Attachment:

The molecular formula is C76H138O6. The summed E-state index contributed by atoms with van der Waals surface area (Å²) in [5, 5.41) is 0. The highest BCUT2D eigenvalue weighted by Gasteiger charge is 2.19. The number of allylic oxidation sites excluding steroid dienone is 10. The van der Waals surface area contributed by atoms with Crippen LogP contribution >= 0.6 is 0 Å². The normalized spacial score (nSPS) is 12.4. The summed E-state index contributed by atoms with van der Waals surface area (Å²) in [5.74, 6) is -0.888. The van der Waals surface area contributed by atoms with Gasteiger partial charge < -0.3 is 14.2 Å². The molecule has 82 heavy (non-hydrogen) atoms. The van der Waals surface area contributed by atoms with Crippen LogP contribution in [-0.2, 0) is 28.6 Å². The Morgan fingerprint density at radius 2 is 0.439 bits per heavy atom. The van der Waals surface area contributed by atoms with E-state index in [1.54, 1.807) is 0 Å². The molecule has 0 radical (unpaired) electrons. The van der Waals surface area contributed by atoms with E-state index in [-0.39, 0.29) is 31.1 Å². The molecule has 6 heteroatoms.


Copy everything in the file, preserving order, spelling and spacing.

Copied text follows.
The molecular formula is C76H138O6. The summed E-state index contributed by atoms with van der Waals surface area (Å²) in [5, 5.41) is 0. The highest BCUT2D eigenvalue weighted by Gasteiger charge is 2.19. The number of allylic oxidation sites excluding steroid dienone is 10. The van der Waals surface area contributed by atoms with Crippen LogP contribution >= 0.6 is 0 Å². The normalized spacial score (nSPS) is 12.4. The summed E-state index contributed by atoms with van der Waals surface area (Å²) in [5.74, 6) is -0.888. The van der Waals surface area contributed by atoms with Gasteiger partial charge < -0.3 is 14.2 Å². The molecule has 82 heavy (non-hydrogen) atoms. The van der Waals surface area contributed by atoms with Crippen LogP contribution in [-0.2, 0) is 28.6 Å². The Morgan fingerprint density at radius 2 is 0.439 bits per heavy atom. The van der Waals surface area contributed by atoms with E-state index in [1.54, 1.807) is 0 Å². The molecule has 0 radical (unpaired) electrons. The van der Waals surface area contributed by atoms with E-state index in [-0.39, 0.29) is 31.1 Å². The molecule has 6 heteroatoms.